“Two Days, One Night”: High drama in the break room

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“Two Days One Night” opens Friday at Sundance Cinemas. PG-13, 1:35, three and a half stars out of four.

How far would you go to fight for your job? In the Jean-Pierre and Luc Dardennes’ powerful and understated drama, Marion Cotillard plays a factory worker who faces a choice that seems almost medieval, but couched by her bosses in the jargon of officespeak.

Just released from the hospital after a workplace accident (and a bout of depression), Sandra (Cotillard) finds she no longer has a job. Her boss told the employees that they could either keep her on staff or keep their 1,000-Euro bonuses. Most voted for the bonuses, but it later appears the foreman was spreading rumors that if Sandra wasn’t laid off, somebody else would be.

A new vote is scheduled for Monday, giving Sandra just the weekend to visit with each of her co-workers and try to get them to vote for her. That’s really all “Two Days, One Night” is — a series of uncomfortable conversations.

But the Dardennes brothers are masters of taking the seemingly smallest possible story and finding drama, suspense and big overarching themes within it (“Kid with a Bike,” “L’enfant”). Here, every encounter Sandra has is something new, a window into somebody else’s life, as each of the employees find their own moral rationale for their vote. A grown man bursts into tears, ashamed that he voted against Sandra. A father and son come to blows. One woman won’t even come to the door.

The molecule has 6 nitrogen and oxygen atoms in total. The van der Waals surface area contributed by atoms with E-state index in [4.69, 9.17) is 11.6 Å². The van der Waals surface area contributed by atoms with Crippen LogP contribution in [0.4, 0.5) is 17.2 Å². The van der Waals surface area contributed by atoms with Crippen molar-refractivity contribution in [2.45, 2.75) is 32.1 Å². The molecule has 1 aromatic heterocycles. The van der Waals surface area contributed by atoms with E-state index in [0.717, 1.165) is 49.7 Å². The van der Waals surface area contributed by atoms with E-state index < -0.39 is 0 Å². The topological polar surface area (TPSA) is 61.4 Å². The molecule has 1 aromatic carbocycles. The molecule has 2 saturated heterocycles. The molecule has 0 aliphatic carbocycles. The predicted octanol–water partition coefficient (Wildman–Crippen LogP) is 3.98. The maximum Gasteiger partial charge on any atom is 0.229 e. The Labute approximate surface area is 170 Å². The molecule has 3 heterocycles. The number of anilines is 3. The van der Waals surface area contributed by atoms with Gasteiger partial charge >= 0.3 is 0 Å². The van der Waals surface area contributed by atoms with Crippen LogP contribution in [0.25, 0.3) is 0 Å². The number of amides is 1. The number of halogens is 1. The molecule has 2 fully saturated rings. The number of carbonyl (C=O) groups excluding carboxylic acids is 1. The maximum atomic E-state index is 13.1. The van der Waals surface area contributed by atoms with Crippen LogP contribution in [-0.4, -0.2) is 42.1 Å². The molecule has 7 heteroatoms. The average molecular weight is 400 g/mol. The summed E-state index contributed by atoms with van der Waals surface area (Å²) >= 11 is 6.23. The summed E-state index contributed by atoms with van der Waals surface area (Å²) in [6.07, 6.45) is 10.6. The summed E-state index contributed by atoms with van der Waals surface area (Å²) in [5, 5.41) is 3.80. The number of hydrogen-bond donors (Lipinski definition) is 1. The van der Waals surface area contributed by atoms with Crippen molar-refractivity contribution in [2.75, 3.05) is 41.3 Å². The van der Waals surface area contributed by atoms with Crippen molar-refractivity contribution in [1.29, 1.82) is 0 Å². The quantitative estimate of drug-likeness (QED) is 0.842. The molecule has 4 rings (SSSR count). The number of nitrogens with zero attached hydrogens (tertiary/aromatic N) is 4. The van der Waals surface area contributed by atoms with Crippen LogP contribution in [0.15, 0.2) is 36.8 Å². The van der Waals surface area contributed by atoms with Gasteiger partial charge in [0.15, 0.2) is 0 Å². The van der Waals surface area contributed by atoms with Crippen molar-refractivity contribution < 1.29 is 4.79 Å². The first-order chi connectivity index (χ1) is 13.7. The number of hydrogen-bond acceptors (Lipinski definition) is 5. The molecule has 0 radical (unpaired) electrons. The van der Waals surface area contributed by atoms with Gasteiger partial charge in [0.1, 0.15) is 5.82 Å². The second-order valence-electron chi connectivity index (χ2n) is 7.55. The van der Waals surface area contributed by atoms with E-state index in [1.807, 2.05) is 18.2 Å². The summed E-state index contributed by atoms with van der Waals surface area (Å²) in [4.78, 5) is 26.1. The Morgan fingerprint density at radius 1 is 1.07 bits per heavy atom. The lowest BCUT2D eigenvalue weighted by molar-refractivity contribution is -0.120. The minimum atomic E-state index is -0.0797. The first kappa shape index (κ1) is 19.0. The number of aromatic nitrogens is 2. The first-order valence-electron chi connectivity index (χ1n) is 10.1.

Cotillard gives a marvelously controlled performance through it all, as the Dardennes settle the camera on the fragile Sandra’s back as she pleads her case. Every positive encounter pushes her forward, every negative one discourages her. But with the support of her husband (Fabrizio Rongione), she keeps pushing ahead. Win or lose, the act of fighting for herself is a healthy one in reclaiming her sense of self. As her husband says, cradling her head in his hands, “You exist, Sandra.”

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And that’s the larger theme of “Two Days, One Night,” the appalling cruelty of modern capitalism, where employees are pitted against each other to survive, asked to bear the burden of management’s mistakes in the form of layoffs, furloughs, pay cuts and Devil’s Bargains like Sandra’s. There’s nobody that Sandra meets who can’t use the bonus, can’t use it a lot. The choice essentially pits that need and economic fear against their own dignity and self-worth.

As Sandra tallies up the numbers and the Monday-morning vote approaches, the Dardennes generate real suspense as to her fate, giving such a realistic, documentary-style film a taut narrative momentum. But “Two Days, One Night” invites us to, inevitably, to ask the question of ourselves. Would we fight this hard for ourselves? And what would we say to a co-worker who was?

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